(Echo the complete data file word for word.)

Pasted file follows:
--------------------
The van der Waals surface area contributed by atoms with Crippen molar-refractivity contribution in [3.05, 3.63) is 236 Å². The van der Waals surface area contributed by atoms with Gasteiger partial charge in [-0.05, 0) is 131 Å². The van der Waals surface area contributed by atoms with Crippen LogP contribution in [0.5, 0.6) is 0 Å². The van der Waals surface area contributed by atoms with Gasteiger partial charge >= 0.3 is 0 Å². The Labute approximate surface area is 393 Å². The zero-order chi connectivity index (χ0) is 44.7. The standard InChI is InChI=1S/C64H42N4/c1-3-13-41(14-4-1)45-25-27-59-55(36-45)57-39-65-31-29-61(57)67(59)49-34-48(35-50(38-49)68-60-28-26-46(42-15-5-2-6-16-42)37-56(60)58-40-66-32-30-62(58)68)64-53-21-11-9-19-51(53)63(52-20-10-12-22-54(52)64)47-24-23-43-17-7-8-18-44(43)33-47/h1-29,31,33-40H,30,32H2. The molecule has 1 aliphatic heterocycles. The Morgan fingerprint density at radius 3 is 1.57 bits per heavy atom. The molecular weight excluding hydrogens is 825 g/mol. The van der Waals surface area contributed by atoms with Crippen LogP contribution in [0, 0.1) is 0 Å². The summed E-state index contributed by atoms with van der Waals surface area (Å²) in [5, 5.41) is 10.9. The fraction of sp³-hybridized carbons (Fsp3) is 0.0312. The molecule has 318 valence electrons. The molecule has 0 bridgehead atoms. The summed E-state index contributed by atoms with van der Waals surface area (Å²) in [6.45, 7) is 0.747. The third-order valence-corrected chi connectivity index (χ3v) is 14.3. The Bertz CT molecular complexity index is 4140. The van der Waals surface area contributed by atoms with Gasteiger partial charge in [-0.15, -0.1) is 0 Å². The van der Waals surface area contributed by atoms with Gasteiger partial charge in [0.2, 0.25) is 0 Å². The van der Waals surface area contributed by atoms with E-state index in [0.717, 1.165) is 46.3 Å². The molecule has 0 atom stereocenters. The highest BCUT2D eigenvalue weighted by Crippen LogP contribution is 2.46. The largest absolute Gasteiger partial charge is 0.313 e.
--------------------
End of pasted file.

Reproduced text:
The van der Waals surface area contributed by atoms with Crippen molar-refractivity contribution in [3.05, 3.63) is 236 Å². The van der Waals surface area contributed by atoms with Gasteiger partial charge in [-0.05, 0) is 131 Å². The van der Waals surface area contributed by atoms with Crippen LogP contribution in [0.5, 0.6) is 0 Å². The van der Waals surface area contributed by atoms with Gasteiger partial charge >= 0.3 is 0 Å². The Labute approximate surface area is 393 Å². The zero-order chi connectivity index (χ0) is 44.7. The standard InChI is InChI=1S/C64H42N4/c1-3-13-41(14-4-1)45-25-27-59-55(36-45)57-39-65-31-29-61(57)67(59)49-34-48(35-50(38-49)68-60-28-26-46(42-15-5-2-6-16-42)37-56(60)58-40-66-32-30-62(58)68)64-53-21-11-9-19-51(53)63(52-20-10-12-22-54(52)64)47-24-23-43-17-7-8-18-44(43)33-47/h1-29,31,33-40H,30,32H2. The molecule has 1 aliphatic heterocycles. The Morgan fingerprint density at radius 3 is 1.57 bits per heavy atom. The molecular weight excluding hydrogens is 825 g/mol. The van der Waals surface area contributed by atoms with Crippen LogP contribution in [0, 0.1) is 0 Å². The summed E-state index contributed by atoms with van der Waals surface area (Å²) in [5, 5.41) is 10.9. The fraction of sp³-hybridized carbons (Fsp3) is 0.0312. The molecule has 318 valence electrons. The molecule has 0 bridgehead atoms. The summed E-state index contributed by atoms with van der Waals surface area (Å²) in [6.45, 7) is 0.747. The third-order valence-corrected chi connectivity index (χ3v) is 14.3. The Bertz CT molecular complexity index is 4140. The van der Waals surface area contributed by atoms with Gasteiger partial charge in [-0.15, -0.1) is 0 Å². The van der Waals surface area contributed by atoms with Gasteiger partial charge in [0.2, 0.25) is 0 Å². The van der Waals surface area contributed by atoms with E-state index in [0.717, 1.165) is 46.3 Å². The molecule has 0 atom stereocenters. The highest BCUT2D eigenvalue weighted by Crippen LogP contribution is 2.46. The largest absolute Gasteiger partial charge is 0.313 e.